Tuesday, December 18, 2018

COP24 concludes with delegates reaching consensus on how to implement the Paris Climate Agreement

Delegates to COP24, the U.N. climate conference in Poland, have finished their work, apparently successfully.  Euronews reported SaturdayCOP24 announces agreement in Katowice.

The COP24 United Nations climate talks needed overtime and frantic negotiations to succeed, but the success now means nearly 200 nations have a rulebook to follow to implement the 2015 Paris climate accord.
Not all the details have been worked out, as Euronews also reported COP24 agreement sidesteps financial issues.

Observers give guarded welcome to climate change deal.
I suspect money will always be a sticking point.

Even though President Trump has pulled the U.S. out of the Paris Climate Agreement, prompting criticism and mockery from The Weather Channel, Elon Musk, John Oliver, and French President Emmanuel Macron, the U.S. will not formally leave until 2020 and an American delegation to the conference participated in the negotiations.  PBS NewsHour reported on the conference and especially the U.S. role in them in How a global effort could deliver solutions on climate change.

In Poland, a U.N. climate conference concluded with consensus on several ways to achieve the Paris Agreement's goal of limiting global temperature increases. But with a lack of U.S. support, is the progress enough? Nat Keohane, senior vice president of the Environmental Defense Fund, joins William Brangham to discuss international transparency, renewable energy and "urgency" around climate change.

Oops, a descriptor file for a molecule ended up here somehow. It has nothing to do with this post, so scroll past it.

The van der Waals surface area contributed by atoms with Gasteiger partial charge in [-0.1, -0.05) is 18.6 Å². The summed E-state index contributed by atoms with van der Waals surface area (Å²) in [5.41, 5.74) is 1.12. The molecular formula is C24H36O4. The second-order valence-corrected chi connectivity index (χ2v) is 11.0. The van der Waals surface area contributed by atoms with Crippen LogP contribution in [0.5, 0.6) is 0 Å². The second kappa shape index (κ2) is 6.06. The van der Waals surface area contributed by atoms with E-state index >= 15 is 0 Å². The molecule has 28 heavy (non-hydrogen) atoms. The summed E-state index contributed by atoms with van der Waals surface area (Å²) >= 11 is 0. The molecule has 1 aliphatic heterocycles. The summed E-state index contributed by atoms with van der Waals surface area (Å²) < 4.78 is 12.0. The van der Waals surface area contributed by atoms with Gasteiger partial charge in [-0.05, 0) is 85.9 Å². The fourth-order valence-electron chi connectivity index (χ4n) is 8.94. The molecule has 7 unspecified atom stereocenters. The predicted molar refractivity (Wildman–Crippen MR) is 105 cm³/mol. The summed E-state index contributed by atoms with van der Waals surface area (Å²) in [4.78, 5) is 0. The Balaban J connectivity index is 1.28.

Given that the conference started with a report stating that humans weren't doing enough to slow down climate change, it was an encouraging outcome, one that prompts me to repeat what I wrote when the Paris Agreement was being negotiated three years ago.
[T]he not good enough but better than nothing solution that Grist predicted will be ratified.  I'm enough of a realist that I'll take better than nothing now in the hope of getting good enough later.
It's still not good enough, but I think it's getting better.  Here's to that progress continuing.

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